Kane (right). They launched the label in July 2004, Kane said, but didn’t announce it until the following February, after they had a staff in place. In the interim, McCoy completed his album, That’s Life, and shot the music video for his rollout single, “Billy’s Got His Beer Goggles On.”
“We realized that as an independent [label], we had a lot of things working against us,” Kane said. “But, luckily, when we did launch the label, it was the perfect time for one in the marketplace. We needed to have a really strong promotion team in-house. That’s the first thing that we did.” (Prior to becoming McCoy’s manager, Kane spent 13 years in marketing and sales with Warner Bros. and WEA Distribution.)
Kane’s first hire was Bill Mayne, a former General Manager and promotion executive at Warner Bros. whom she once described as “Vice President of anything and everything.” He was put in charge of promotion and artist development. Then came four regional in-house promotional reps, a digital content staffer, a marketing consultant and an independent publicist. Recently, Kane added Chris Rogers, the veteran music video director, to the marketing staff. The label uses independent producers.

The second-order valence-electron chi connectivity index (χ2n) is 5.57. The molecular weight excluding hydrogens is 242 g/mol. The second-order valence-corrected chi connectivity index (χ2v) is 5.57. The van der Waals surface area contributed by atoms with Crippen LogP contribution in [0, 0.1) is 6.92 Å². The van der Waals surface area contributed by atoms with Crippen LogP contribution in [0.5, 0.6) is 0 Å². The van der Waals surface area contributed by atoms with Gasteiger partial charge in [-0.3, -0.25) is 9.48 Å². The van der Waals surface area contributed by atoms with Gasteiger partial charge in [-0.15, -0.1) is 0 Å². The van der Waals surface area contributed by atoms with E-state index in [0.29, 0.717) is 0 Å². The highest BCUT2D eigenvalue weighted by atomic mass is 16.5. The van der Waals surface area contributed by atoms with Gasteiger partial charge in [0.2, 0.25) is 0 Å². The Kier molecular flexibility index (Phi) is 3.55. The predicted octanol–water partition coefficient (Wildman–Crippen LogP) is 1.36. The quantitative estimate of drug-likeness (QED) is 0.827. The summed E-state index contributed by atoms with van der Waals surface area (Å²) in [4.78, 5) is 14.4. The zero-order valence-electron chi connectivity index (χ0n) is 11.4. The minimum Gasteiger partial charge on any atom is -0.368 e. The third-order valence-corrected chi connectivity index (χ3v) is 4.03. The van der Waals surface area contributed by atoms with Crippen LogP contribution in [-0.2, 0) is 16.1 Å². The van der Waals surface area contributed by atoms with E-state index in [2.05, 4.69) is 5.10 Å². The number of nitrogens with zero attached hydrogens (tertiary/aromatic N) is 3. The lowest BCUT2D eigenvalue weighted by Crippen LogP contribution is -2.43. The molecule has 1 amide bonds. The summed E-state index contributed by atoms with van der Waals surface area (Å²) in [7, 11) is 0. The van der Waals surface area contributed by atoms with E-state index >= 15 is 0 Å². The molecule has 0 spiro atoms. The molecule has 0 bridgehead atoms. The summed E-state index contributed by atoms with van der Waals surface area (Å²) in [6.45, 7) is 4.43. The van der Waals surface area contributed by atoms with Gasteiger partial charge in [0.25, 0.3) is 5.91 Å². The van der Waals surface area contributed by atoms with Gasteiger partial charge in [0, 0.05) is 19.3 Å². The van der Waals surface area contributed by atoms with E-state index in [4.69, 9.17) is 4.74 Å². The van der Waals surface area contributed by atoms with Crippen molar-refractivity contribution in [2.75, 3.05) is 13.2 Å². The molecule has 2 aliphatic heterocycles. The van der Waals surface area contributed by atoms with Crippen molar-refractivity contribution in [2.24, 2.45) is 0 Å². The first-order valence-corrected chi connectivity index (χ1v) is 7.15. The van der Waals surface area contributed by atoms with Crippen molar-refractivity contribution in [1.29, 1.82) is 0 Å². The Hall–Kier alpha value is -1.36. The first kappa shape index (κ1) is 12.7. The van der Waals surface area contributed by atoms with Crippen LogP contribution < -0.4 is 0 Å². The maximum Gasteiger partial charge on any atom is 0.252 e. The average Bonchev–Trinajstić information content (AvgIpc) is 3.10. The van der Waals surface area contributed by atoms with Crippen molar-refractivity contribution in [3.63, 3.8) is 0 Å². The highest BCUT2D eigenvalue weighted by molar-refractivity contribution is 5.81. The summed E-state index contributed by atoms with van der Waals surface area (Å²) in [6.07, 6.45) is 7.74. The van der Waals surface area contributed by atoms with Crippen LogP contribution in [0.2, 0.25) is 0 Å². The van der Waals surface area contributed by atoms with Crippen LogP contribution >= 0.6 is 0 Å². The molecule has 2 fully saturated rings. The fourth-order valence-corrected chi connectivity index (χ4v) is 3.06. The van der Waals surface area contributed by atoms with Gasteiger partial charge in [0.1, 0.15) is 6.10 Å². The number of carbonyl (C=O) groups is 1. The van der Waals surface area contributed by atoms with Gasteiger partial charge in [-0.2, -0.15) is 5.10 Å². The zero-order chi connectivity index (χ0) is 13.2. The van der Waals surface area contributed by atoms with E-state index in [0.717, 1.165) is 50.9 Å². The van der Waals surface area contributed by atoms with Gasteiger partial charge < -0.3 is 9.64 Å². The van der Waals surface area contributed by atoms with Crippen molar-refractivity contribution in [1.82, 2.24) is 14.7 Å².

“The landscape has changed completely,” Mayne said. “To me, the exciting part is understanding the changes in the marketplace and adapting to a new methodology to getting music exposed. First and foremost, you have to have credible people and credible product. We’ve got a smaller staff than anybody out there in the marketplace, so it’s a matter of working hard and working smart. It’s not about unlimited resources and large staffs. We’re forced to be more creative.”
To raise both McCoy’s and the new label’s visibility, 903 signed on as a sponsor of the 2005 Country Radio Seminar. This enabled the video for “Billy’s Got His Beer Goggles On” to be played prominently throughout the Seminar, including at the heavily attended New Faces Show. That’s Life was released in August 2005, and “Billy” peaked at No. 10 in late November.